Hooey, say members of the Justice/Not Revenge Network. "We are Americans and we love America, but we also love our brothers and sisters who walk on foreign soil," Reverend Ester Holzendorf proclaimed at an October 7 demonstration at the J.C. Nichols Fountain. Holzendorf and other speakers dared to suggest that the U.S. bring the terrorists to justice through international law rather than carpet-bomb starving troops. Their rally was well timed, though it had been scheduled three weeks ago: A couple hundred people -- dressed-up churchgoers, raggedy students, gray-haired first-generation anti-war protestors, Plaza dog-walkers and little kids in turbans -- began gathering about an hour after George W. Bush announced that missiles were finally flying in Afghanistan.
"We come today to say, 'Do not kill my brothers and my sisters upon foreign soil in my name,'" the fiery Holzendorf told the polite crowd. "I come today as a black female in this place called America to say I am no stranger to terrorism. We have been terrorized ever since we've been in this country, but yet we walk in love.... War is not the answer."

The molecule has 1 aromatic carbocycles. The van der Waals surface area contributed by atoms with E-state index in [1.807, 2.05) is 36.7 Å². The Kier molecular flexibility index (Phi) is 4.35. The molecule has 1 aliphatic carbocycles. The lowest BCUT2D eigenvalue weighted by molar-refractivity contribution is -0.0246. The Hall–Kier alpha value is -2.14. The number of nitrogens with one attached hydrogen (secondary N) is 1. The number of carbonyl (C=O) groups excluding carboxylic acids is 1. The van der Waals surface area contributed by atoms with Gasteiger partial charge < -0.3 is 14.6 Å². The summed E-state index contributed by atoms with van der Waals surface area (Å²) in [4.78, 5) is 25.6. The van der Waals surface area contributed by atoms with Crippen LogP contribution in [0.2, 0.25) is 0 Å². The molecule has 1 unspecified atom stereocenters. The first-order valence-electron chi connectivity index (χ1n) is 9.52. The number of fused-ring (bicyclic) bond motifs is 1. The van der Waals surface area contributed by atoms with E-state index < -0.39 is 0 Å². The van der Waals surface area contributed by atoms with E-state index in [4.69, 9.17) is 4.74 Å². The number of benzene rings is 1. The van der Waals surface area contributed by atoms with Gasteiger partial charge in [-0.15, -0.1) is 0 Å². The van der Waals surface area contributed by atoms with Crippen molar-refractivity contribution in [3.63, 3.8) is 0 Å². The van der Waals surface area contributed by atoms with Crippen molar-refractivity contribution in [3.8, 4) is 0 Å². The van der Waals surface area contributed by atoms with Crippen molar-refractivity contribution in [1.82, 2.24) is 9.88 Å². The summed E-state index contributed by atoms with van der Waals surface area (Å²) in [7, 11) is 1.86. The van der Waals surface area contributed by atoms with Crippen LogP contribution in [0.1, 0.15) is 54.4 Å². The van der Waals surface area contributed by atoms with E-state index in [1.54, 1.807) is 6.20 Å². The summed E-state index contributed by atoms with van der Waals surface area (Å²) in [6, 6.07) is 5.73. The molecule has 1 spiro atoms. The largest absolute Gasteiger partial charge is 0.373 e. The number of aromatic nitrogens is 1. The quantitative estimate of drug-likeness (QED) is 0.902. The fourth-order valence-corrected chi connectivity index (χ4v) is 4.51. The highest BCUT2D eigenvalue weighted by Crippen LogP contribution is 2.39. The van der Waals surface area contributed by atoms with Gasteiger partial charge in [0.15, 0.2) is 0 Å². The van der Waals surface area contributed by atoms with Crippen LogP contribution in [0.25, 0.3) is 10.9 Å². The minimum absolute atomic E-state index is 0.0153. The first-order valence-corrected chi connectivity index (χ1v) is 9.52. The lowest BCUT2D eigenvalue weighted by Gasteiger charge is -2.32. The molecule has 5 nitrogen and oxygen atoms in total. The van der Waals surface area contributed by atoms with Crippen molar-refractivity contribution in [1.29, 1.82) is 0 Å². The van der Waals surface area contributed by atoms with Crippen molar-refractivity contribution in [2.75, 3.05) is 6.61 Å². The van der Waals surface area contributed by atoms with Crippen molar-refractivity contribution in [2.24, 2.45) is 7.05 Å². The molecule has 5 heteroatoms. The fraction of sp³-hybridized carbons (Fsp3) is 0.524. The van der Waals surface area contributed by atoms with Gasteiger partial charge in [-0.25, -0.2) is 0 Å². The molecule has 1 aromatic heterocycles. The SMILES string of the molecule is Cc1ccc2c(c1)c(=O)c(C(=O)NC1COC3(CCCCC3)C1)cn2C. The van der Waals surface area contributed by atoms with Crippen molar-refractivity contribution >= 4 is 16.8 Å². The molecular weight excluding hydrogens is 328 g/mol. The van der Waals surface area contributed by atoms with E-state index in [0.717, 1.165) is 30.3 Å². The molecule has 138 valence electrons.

Sharing those sentiments later at the Boy Scout Memorial at 39th and Gillham was Mayor Pro-Tem Alvin Brooks. Arguing that the warm, sunny Sunday was "too beautiful for war," Brooks joined speakers condemning the youth-paramilitary organization's exclusion of gay people (hey, even the U.S. military has reportedly suspended its limp-wristed don't-ask-don't-tell policy for the current crisis!). This rally's hot ticket was James Dale, the gay scout who took his case to the U.S. Supreme Court. But as gay Eagle Scout Ryan Nistler, his mom, Carol, and Congregation Beth Shalom's Rabbi Alan Cohen testified, the statue behind them grew more distracting.
There, a giant replica of a red, white and blue Boy Scout medal is flanked by two Greek goddesses. The one on the left wears a flowing concrete robe, but the one on the right shows off her ripe young breasts.
Obviously she's there to encourage the boys to "Be Prepared."